Twenty five years after the passage of the Americans with Disabilities Act (ADA), D’Arcee Neal, a wheelchair-bound man with Cerebral Palsy, says more needs to be done—especially when it comes travel.

“From personal experience, I can tell you that the gate agents and attendants are not well-trained when it comes to helping people with disabilities,” Neal told 

Last month, Neal was forced to crawl off a United flight after the cabin crew were delayed in providing him with an aisle-sized wheelchair to disembark.  The carrier apologized to him and offered a $300 travel voucher.

After the story broke, Neal was again the victim and was attacked on social media by commenters charging he had made the story up for attention or simply staged the incident to get money. 

“I remember one woman said something like ‘If he knew he had a disability, it was his fault for taking a transportation medium never built for him in the first place.’ Another guy said ‘I’m not trying to be mean but why is he flying on an airplane in the first place? Where’s his assistant?’” 

Neal, who has been flying for over 10 years alone, laughed and added: “Assistants are expensive! I don’t have that kind of money.”

Despite the “humiliating experience,” Neal-- who recently started a job at the U.S. Department of the Interior-- sees the incident as a learning opportunity for airlines to raise the bar when it comes to serving special needs passengers—and educate the general public about people with disabilities. 

“Since the incident with United, I have received dozens of messages from  people who say they have been dropped, mishandled—one man even suffered a broken leg as a result of an incompetent contractor.”

He says the negative reactions from the public boils down to a lack of understanding about people with disabilities, and extends to how airlines employ ADA policies.

"I recognize they're running a business but corporations today are just doing the bare minimum," he says. "If the CEOs and people running these companies were disabled, I guarantee you these changes would have been made years ago."

On his flight back to Washington, D.C. from San Francisco, Neal was seated in the middle of the plane—11 rows back from the aircraft exit. He pointed to section 282.38 of the Air Carrier Access Act that stipulates airlines may block off select seating for passengers with disabilities—but says he has rarely seen the practice put into place.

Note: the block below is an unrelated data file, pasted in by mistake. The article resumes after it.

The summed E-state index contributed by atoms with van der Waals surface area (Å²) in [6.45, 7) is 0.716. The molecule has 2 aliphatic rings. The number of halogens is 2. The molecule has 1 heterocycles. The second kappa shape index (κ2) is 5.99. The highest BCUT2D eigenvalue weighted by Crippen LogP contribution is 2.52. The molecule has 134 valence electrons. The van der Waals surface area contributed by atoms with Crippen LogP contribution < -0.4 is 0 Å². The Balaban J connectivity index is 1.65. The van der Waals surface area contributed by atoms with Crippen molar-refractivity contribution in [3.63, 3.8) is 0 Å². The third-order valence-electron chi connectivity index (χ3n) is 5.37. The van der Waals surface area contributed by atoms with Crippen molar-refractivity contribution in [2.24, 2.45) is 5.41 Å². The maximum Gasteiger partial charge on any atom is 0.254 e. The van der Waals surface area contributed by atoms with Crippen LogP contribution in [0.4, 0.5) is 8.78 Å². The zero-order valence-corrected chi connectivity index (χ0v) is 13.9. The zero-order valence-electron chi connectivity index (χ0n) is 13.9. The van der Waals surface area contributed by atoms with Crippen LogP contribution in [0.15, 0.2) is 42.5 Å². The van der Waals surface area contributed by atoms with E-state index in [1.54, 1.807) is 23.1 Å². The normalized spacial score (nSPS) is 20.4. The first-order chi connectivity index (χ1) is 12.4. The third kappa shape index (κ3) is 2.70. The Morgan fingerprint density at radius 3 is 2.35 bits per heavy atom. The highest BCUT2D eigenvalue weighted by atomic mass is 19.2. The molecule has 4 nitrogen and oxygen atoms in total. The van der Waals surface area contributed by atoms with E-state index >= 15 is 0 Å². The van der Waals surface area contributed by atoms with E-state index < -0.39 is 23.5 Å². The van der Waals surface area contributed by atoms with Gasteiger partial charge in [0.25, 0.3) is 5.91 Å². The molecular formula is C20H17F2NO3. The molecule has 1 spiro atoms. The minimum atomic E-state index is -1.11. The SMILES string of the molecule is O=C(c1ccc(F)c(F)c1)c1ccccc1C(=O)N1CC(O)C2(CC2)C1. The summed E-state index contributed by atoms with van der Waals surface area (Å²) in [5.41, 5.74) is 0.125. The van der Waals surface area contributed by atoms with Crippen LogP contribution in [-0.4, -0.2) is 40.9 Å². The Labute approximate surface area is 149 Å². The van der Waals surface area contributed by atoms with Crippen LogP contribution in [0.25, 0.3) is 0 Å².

He said it would be small thing that could have a big impact.

“The way the system is set up is so convoluted,” Neal says. If people requiring wheelchair assistance could be seated toward the front of the plane, he believes the boarding and deplaning process would be much faster. Neal says he has missed connecting flights in the past after being forced to wait for a wheelchair escort-- but never resorted to crawling. 

He is also calling for better training of staff members throughout the entire airport—“from TSA to deplaning”—and says he has encountered many “clueless” individuals who had not been taught proper screening techniques for people in wheelchairs.

Though he says lawyers have approached him about going after United, Neal says he he's still exploring his options. He’s reached out on Twitter to United, American Airlines and Delta to get a conversation going but so far none of them have replied. 

“Last year, there were over 27,000 complaints from people with disabilities about airline service so clearly the problem is not going away. This is only the beginning,” Neal says.

He has been encouraged by the dozens of positive responses from people who see hope on the horizon.

“I got a message on Facebook from a guy who had a daughter, Abby, who is seven years old and also has Cerebral Palsy. He told me ‘I didn’t know what her quality of life would be but when I saw you had a master’s degree from overseas and worked for NASA I realized she could have an amazing quality of life so I really appreciate what you’re doing’,” says Neal. 

“I told him yes, the reason I’m doing this is to fight for people like your daughter so by the time she’s my age, this won’t even be a conversation.”